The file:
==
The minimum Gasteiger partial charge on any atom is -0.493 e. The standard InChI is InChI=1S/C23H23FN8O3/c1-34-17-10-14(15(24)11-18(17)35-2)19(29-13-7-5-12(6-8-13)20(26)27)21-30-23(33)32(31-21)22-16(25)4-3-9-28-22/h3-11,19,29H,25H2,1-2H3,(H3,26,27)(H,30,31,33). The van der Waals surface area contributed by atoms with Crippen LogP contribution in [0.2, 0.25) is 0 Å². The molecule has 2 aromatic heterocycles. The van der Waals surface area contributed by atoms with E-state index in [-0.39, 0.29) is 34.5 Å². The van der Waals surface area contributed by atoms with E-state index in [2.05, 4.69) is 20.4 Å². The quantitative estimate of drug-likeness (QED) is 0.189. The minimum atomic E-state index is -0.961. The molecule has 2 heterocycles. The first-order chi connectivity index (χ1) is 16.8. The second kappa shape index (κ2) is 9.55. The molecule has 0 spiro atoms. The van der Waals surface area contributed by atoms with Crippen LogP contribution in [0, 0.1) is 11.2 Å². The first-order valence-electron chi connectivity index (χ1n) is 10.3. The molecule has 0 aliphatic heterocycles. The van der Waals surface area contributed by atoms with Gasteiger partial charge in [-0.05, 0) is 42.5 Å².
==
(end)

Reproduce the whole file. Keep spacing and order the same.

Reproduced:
The minimum Gasteiger partial charge on any atom is -0.493 e. The standard InChI is InChI=1S/C23H23FN8O3/c1-34-17-10-14(15(24)11-18(17)35-2)19(29-13-7-5-12(6-8-13)20(26)27)21-30-23(33)32(31-21)22-16(25)4-3-9-28-22/h3-11,19,29H,25H2,1-2H3,(H3,26,27)(H,30,31,33). The van der Waals surface area contributed by atoms with Crippen LogP contribution in [0.2, 0.25) is 0 Å². The molecule has 2 aromatic heterocycles. The van der Waals surface area contributed by atoms with E-state index in [-0.39, 0.29) is 34.5 Å². The van der Waals surface area contributed by atoms with E-state index in [2.05, 4.69) is 20.4 Å². The quantitative estimate of drug-likeness (QED) is 0.189. The minimum atomic E-state index is -0.961. The molecule has 2 heterocycles. The first-order chi connectivity index (χ1) is 16.8. The second kappa shape index (κ2) is 9.55. The molecule has 0 spiro atoms. The van der Waals surface area contributed by atoms with Crippen LogP contribution in [0, 0.1) is 11.2 Å². The first-order valence-electron chi connectivity index (χ1n) is 10.3. The molecule has 0 aliphatic heterocycles. The van der Waals surface area contributed by atoms with Gasteiger partial charge in [-0.05, 0) is 42.5 Å².